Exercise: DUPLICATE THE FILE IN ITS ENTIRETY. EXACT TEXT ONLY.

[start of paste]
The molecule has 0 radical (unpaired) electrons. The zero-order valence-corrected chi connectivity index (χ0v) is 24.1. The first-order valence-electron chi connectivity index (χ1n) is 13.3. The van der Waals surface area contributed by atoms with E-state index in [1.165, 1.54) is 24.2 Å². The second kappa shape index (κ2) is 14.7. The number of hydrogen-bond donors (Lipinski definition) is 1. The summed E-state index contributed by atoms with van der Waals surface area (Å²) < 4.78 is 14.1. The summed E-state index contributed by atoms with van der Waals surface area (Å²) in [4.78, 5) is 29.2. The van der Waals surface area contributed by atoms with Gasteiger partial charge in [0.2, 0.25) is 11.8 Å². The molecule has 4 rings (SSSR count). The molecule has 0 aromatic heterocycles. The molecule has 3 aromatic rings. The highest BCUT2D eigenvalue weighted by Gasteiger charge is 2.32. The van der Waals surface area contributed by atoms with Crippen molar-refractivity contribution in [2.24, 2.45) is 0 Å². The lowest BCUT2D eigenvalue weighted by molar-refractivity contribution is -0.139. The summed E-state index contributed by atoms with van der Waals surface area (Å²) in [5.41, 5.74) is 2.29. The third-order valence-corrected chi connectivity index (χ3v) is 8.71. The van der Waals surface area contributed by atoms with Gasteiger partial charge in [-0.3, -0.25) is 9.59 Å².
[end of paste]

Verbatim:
The molecule has 0 radical (unpaired) electrons. The zero-order valence-corrected chi connectivity index (χ0v) is 24.1. The first-order valence-electron chi connectivity index (χ1n) is 13.3. The van der Waals surface area contributed by atoms with E-state index in [1.165, 1.54) is 24.2 Å². The second kappa shape index (κ2) is 14.7. The number of hydrogen-bond donors (Lipinski definition) is 1. The summed E-state index contributed by atoms with van der Waals surface area (Å²) < 4.78 is 14.1. The summed E-state index contributed by atoms with van der Waals surface area (Å²) in [4.78, 5) is 29.2. The van der Waals surface area contributed by atoms with Gasteiger partial charge in [0.2, 0.25) is 11.8 Å². The molecule has 4 rings (SSSR count). The molecule has 0 aromatic heterocycles. The molecule has 3 aromatic rings. The highest BCUT2D eigenvalue weighted by Gasteiger charge is 2.32. The van der Waals surface area contributed by atoms with Crippen molar-refractivity contribution in [2.24, 2.45) is 0 Å². The lowest BCUT2D eigenvalue weighted by molar-refractivity contribution is -0.139. The summed E-state index contributed by atoms with van der Waals surface area (Å²) in [5.41, 5.74) is 2.29. The third-order valence-corrected chi connectivity index (χ3v) is 8.71. The van der Waals surface area contributed by atoms with Gasteiger partial charge in [-0.3, -0.25) is 9.59 Å².